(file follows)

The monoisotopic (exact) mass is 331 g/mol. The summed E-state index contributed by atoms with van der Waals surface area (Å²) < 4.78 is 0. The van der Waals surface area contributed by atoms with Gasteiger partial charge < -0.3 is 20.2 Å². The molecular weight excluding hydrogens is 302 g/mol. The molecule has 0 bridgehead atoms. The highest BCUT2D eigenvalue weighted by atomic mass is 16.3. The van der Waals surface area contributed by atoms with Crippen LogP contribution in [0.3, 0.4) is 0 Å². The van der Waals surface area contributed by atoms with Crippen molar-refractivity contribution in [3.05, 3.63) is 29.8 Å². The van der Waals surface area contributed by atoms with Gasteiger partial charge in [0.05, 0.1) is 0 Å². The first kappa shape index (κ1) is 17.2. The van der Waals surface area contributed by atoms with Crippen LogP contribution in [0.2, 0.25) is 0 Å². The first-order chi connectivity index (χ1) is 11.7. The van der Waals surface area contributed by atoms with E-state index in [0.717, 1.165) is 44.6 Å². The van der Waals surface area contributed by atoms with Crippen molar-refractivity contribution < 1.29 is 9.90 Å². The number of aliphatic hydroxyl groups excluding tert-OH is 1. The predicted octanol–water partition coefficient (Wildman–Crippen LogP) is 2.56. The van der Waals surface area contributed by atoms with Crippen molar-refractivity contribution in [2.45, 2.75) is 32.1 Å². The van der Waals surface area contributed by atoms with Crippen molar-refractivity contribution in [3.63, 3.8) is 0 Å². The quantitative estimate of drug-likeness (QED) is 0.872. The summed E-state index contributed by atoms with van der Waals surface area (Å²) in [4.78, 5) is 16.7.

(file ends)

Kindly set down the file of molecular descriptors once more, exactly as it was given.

The monoisotopic (exact) mass is 331 g/mol. The summed E-state index contributed by atoms with van der Waals surface area (Å²) < 4.78 is 0. The van der Waals surface area contributed by atoms with Gasteiger partial charge < -0.3 is 20.2 Å². The molecular weight excluding hydrogens is 302 g/mol. The molecule has 0 bridgehead atoms. The highest BCUT2D eigenvalue weighted by atomic mass is 16.3. The van der Waals surface area contributed by atoms with Crippen LogP contribution in [0.3, 0.4) is 0 Å². The van der Waals surface area contributed by atoms with Crippen molar-refractivity contribution in [3.05, 3.63) is 29.8 Å². The van der Waals surface area contributed by atoms with Gasteiger partial charge in [0.05, 0.1) is 0 Å². The first kappa shape index (κ1) is 17.2. The van der Waals surface area contributed by atoms with Crippen LogP contribution in [0.2, 0.25) is 0 Å². The first-order chi connectivity index (χ1) is 11.7. The van der Waals surface area contributed by atoms with E-state index in [0.717, 1.165) is 44.6 Å². The van der Waals surface area contributed by atoms with Crippen molar-refractivity contribution < 1.29 is 9.90 Å². The number of aliphatic hydroxyl groups excluding tert-OH is 1. The predicted octanol–water partition coefficient (Wildman–Crippen LogP) is 2.56. The van der Waals surface area contributed by atoms with Crippen molar-refractivity contribution in [2.45, 2.75) is 32.1 Å². The van der Waals surface area contributed by atoms with Crippen molar-refractivity contribution in [3.63, 3.8) is 0 Å². The quantitative estimate of drug-likeness (QED) is 0.872. The summed E-state index contributed by atoms with van der Waals surface area (Å²) in [4.78, 5) is 16.7.